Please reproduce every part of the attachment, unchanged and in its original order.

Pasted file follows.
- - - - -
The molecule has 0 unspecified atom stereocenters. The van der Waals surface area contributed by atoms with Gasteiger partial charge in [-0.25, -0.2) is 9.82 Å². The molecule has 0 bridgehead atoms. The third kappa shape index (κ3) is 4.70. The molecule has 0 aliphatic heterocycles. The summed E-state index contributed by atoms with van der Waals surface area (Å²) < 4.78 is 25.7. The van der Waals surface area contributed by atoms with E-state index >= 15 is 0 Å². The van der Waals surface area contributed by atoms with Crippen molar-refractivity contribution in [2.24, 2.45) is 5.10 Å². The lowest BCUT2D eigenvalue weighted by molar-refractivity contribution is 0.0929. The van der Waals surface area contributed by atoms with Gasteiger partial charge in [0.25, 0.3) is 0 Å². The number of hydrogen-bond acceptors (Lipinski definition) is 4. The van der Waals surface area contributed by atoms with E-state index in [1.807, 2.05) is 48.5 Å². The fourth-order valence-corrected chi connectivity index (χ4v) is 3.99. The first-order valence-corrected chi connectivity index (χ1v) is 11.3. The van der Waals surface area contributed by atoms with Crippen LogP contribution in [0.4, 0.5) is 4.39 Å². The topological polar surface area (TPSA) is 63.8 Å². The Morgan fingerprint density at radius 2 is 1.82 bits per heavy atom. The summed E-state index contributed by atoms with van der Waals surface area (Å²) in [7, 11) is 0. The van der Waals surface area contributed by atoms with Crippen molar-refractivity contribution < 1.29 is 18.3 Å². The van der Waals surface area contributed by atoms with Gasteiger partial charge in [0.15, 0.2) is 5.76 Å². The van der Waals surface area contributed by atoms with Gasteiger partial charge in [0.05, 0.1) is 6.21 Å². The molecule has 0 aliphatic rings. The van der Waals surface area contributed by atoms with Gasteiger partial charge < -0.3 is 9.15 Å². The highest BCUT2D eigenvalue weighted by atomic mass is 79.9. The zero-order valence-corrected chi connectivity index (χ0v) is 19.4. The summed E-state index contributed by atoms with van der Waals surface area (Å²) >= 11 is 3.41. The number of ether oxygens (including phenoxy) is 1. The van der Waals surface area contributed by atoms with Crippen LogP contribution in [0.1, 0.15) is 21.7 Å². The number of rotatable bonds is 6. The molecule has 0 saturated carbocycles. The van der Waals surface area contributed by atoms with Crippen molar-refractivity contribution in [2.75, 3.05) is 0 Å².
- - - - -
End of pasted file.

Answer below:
The molecule has 0 unspecified atom stereocenters. The van der Waals surface area contributed by atoms with Gasteiger partial charge in [-0.25, -0.2) is 9.82 Å². The molecule has 0 bridgehead atoms. The third kappa shape index (κ3) is 4.70. The molecule has 0 aliphatic heterocycles. The summed E-state index contributed by atoms with van der Waals surface area (Å²) < 4.78 is 25.7. The van der Waals surface area contributed by atoms with E-state index >= 15 is 0 Å². The van der Waals surface area contributed by atoms with Crippen molar-refractivity contribution in [2.24, 2.45) is 5.10 Å². The lowest BCUT2D eigenvalue weighted by molar-refractivity contribution is 0.0929. The van der Waals surface area contributed by atoms with Gasteiger partial charge in [0.25, 0.3) is 0 Å². The number of hydrogen-bond acceptors (Lipinski definition) is 4. The van der Waals surface area contributed by atoms with E-state index in [1.807, 2.05) is 48.5 Å². The fourth-order valence-corrected chi connectivity index (χ4v) is 3.99. The first-order valence-corrected chi connectivity index (χ1v) is 11.3. The van der Waals surface area contributed by atoms with Crippen LogP contribution in [0.4, 0.5) is 4.39 Å². The topological polar surface area (TPSA) is 63.8 Å². The Morgan fingerprint density at radius 2 is 1.82 bits per heavy atom. The summed E-state index contributed by atoms with van der Waals surface area (Å²) in [7, 11) is 0. The van der Waals surface area contributed by atoms with Crippen molar-refractivity contribution < 1.29 is 18.3 Å². The van der Waals surface area contributed by atoms with Gasteiger partial charge in [0.15, 0.2) is 5.76 Å². The van der Waals surface area contributed by atoms with Gasteiger partial charge in [0.05, 0.1) is 6.21 Å². The molecule has 0 aliphatic rings. The van der Waals surface area contributed by atoms with Gasteiger partial charge < -0.3 is 9.15 Å². The highest BCUT2D eigenvalue weighted by atomic mass is 79.9. The zero-order valence-corrected chi connectivity index (χ0v) is 19.4. The summed E-state index contributed by atoms with van der Waals surface area (Å²) >= 11 is 3.41. The number of ether oxygens (including phenoxy) is 1. The van der Waals surface area contributed by atoms with Crippen LogP contribution in [0.1, 0.15) is 21.7 Å². The number of rotatable bonds is 6. The molecule has 0 saturated carbocycles. The van der Waals surface area contributed by atoms with Crippen molar-refractivity contribution in [2.75, 3.05) is 0 Å².